The Tashilhunpo Monastery today is the main attraction in the town of Shigatse. It remains in much the same condition as it has for the last few hundred years, being one of the few monasteries in Tibet that was left relatively unscathed during the Chinese establishment of the Tibetan Autonomous Region and the following Cultural Revolution of the 1960's. The monastery was forcefully disbanded by the Chinese Army in the late 1950's. At it's height, it was home to 4,000 monks and 4 colleges. Though the majority of the housing at the monastery was destroyed during the Cultural Revolution, most of the major buildings, including the palace where the Panchen Lamas lived, remain. Today, the monastery operates with a significantly decreased number of monks and houses no Panchen Lama, but is still the major tourist destination in the Shigatse region.
While the many chapels, tombs, temples and the two remaining colleges of the monastery could take days to visit, a walk along the Tashilhunpo kora takes less than an hour and provides wonderful views of the monastery and the town of Shigatse. You can follow the path around the circumference of the monastery or split off to walk to the ruins of Shigatse Dzong. Located a mere 20 minute walk from the city center, the ruins and the new reconstruction only hint at the former glory of the Shigatse Dzong that once housed the kings of Tsang. The dzong was destroyed in 1959, though there now stands a reproduction of the original building. Although the original structure no longer remains, the location of the ruins provide one of the best views of the region, and the valleys surrounding Shigatse spread for miles, the mountains folding like thick velvet. It is the sort of view travelers hope to find.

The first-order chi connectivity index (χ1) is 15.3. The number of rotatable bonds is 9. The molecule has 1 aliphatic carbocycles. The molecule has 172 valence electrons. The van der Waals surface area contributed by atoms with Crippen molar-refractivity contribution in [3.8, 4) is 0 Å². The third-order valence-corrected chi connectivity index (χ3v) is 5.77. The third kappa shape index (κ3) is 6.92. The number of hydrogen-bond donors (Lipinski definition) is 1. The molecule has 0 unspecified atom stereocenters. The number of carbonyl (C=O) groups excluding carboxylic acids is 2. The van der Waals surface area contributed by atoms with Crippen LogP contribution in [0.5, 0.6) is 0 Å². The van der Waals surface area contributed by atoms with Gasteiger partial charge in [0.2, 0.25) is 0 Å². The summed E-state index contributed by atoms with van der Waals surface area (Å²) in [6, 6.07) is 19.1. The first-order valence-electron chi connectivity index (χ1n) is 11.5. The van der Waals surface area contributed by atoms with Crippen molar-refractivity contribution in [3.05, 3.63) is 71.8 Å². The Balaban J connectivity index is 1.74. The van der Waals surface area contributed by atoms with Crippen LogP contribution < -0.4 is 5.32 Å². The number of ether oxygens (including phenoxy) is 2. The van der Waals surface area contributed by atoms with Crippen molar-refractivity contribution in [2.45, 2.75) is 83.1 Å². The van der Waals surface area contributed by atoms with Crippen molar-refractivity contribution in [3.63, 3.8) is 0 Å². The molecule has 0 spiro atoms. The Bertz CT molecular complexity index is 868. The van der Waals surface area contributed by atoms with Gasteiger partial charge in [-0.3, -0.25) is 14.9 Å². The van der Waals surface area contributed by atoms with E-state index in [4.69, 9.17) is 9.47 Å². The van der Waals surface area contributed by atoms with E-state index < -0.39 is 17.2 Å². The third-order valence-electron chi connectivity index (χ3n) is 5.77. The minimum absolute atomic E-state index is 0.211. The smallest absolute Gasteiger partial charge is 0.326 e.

It's worth taking a few days in Shigatse. For one thing, a view never looks as good when you're supposed to be moving along. Furthermore, there are plenty of things to see surrounding Shigatse, many of which are just short distances away. The Shalu Monastery is only 20 km (12 mi) from Shigatse, and has been around since the 11th century. It's one of the more difficult sites in the area to reach, requiring a bit of a hike, but the work-out is well worth it. Or you could take an overnight trip to Sakya, a monastic town that has suffered less than most in the last half-century. There are multiple monasteries (including the Sakya Monastery), chapels and a good number of guesthouses and hotels to lay your head.
Getting to Shigatse has never been easier; the Lhasa-Shigatse railway was completed in 2010, and there are trains to Lhasa originating all over China, including Beijing, Shanghai, Chengdu, Chongqing, Guangzhou and Lanzhou. But don't wait to book your tickets, because they are often in short supply, particularly during the summer months when mainland Chinese tourists flock to Tibet.
Foreign travelers in Tibet are very strictly regulated. All foreigners must be part of an organized tour that includes permits, a guide and a private vehicle and driver. Travel restrictions, regulations and closures are in constant flux, and every traveler must be aware that the Chinese government often stops releasing travel permits without warning for undisclosed periods of time, and can shut down the entire Tibetan Autonomous Region to travelers without warning. In the event of a tour cancellation, any reputable Tibetan travel agencies should refund most of the cost, but it is important to make sure that the agency has a good reputation before booking anything. When making your travel plans, keep in mind that most of the closures are related to sensitive anniversaries and traditional Tibetan celebrations; if you do your research, you can lower the risk that you will be taken by surprise. If you're interested in more information about Shigatse and the rest of Tibet, check out this extremely helpful list of frequently asked questions about traveling in Tibet.